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Die-Trying
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Discussion Starter #1
i had this incredibly dumb idea, a while back, and have been steadily gathering parts to make it happen..... my pile of parts has actually gotten to a point where i can almost start to see if i can pull this off.....
i am wanting to build, a low slung 4x4 model t, but i am wanting to keep the car stumpy, and NOT stretch out the frame sticking the front axle way out. i am wanting to use the axles out of a k5 blazer or squarebody chevy truck. was looking to try and build a suicide front end, but it looks like i might have to do some removing of the front pass. frame rail to let the front axle try and exist in the same spot.

the rest of the parts are going to be, a sbc(of course), a 4 speed manual, and a divorced np205 transfer case. the transfer box ought to help shift things around for some clearance of the driveshaft to frame. and i am wanting to use an original model t frame......

was hoping that some of the geezers on here(you guys are a wealth of knowlege) might be able to give some advice on how to make things work. you guys have built some impressive stuff over the years, and these challenges ought to be cake......
 

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You don't say what kind of 'T' you're building. Roadster, coupe, sedan? Keep in mind in the 1920's people were actually smaller than they are today. Consequently, cars were smaller too. My '27 roadster measures 42" wide at it's widest point.



With that said, forget about using an original 'T' frame. This is an original 'T' frame. It's thin-walled 1-1/2" x 3" and even with boxing won't be stout enough to handle an SBC/4-spd combo. I'm running a turbo'd 4cyl in mine and elected to build my own frame.



If I was to do it, I'd consider something like a Suzuki Samurai. It's a short/small 4x4. Adapt your SBC/4-spd combo to that and set the 'T' body on top of the Suzuki chassis. Whichever way you go, I hope you have a good welder and good welding skills. Good luck to you!
 

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i am wanting to build a low-slung 4x4 Model T, but i am wanting to keep the car stumpy and NOT stretch out the frame sticking the front axle way out. i am wanting to use the axles out of a k5 blazer or squarebody chevy truck. was looking to try and build a suicide front end, but it looks like i might have to do some removing of the front pass. frame rail to let the front axle try and exist in the same spot.

the rest of the parts are going to be, a sbc(of course), a 4 speed manual, and a divorced np205 transfer case. the transfer box ought to help shift things around for some clearance of the driveshaft to frame. and i am wanting to use an original model t frame......

was hoping that some of the geezers on here(you guys are a wealth of knowlege) might be able to give some advice on how to make things work. you guys have built some impressive stuff over the years, and these challenges ought to be cake......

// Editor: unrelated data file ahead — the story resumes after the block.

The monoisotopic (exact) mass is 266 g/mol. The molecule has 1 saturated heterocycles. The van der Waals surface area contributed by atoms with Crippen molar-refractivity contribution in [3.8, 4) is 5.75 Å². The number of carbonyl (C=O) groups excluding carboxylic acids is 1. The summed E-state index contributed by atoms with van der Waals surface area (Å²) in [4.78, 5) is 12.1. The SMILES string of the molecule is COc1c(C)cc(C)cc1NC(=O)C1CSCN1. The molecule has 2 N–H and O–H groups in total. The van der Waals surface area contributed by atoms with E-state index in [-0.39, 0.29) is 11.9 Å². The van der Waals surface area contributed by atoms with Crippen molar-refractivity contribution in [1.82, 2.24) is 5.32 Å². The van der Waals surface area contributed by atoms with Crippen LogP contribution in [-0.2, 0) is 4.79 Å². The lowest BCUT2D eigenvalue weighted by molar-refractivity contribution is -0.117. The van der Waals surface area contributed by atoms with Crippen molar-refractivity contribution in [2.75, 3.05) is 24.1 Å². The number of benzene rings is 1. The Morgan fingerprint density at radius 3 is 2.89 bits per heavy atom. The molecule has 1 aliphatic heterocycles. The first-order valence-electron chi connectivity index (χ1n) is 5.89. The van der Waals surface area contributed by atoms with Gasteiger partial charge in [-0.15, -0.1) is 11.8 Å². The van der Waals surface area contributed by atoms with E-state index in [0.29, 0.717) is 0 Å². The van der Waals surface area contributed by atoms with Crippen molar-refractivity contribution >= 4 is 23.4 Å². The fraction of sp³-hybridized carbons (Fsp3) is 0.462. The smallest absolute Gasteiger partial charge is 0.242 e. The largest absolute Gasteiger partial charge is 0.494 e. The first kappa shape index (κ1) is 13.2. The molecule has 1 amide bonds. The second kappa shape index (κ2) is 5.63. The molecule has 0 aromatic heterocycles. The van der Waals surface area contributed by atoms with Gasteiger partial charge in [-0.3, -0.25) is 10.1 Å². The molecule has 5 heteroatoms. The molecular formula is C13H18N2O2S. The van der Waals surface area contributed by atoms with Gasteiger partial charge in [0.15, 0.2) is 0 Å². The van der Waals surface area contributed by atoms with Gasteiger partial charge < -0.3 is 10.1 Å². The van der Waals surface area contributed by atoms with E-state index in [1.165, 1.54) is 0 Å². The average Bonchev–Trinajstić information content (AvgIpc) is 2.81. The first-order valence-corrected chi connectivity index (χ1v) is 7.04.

I don't understand the idea of a "low-slung" 4x4. It would be worthless off-road and I can't see any advantage on the street, other than to say "Hey, look at my 4WD Model T". Sorry, I just don't get it.
 

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Die-Trying
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Discussion Starter #4 (Edited)
thanks for the reply Tech, Evintho. the reason for a low slung 4x4, is the traction advantage of the 4 wheel drive. it would be for having the ability to dead hook and leave from a standstill with no dramatics, no matter the road.

i had a blazer, had some short wide tires, and it would just leave a stoplight, no drama, no spinning, no squealing, no sideways shimmy, just bit and left. always thought it was underpowered. i had a problem with the front ujoints, and pulled the front shaft for a week while working on it. the same no dramatic leaving truck, would now spin the tires through an intersection if i put my foot in it. gave me a real appreciation for the drastic improvement that the 4 wheel drive offered .turns out the truck had plenty of power all along.

evin, its more than likely going to be a coupe, looking like a 27 tall t for now. things are not yet set in stone.
yeah, i have had a chance to run my hands over a couple of T frames, and i can honestly say that i have seen bed frames with better/stronger construction. i am going to more than likely be using motorplates front and back, and a crossmember for the trans, a crossmember for the xfer box, and a driveshaft hoop or two. i think that those OUGHT to be enough to help make the frame rigid enough...... possibly
fun looking roadster.....

this jeep is as close as i have found anywhere a picture of something similar to what i am wanting to do. IT just doesnt work and is for looks. the only other car that i have seen that came close was the jet hot roadster and i only found it long AFTER i came up with my dumb idea.



keep the good questions coming, i need honest criticism, its good to hear it......
 

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For this type of conversion, you will probably want IFS/ IRS and some sort of auto trac transfer case

Lowering a 4x4 isn't going to do anything for you..Something RWD based with AWD optional as a platform added is more along the lines of what would actually work. Charger/ Chrysler 300 for example.
 

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Die-Trying
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Discussion Starter #7
thanks Matt167, Evin. the main reason, that i am focused in on the k5/10 truck stuff, is because i KNOW that they ought to be right at the threshold of reliably holding the power that i am wanting to make. i also like the simplicity of the divorced np205 that i have laying here in the yard. it SHOULD help me to be able to move things over a bit to help things make the connection go as smooth as possible. the independent suspension would be great for an all out cornering machine, but i am more after straight line acceleration. for me simpler fewer moving parts is better.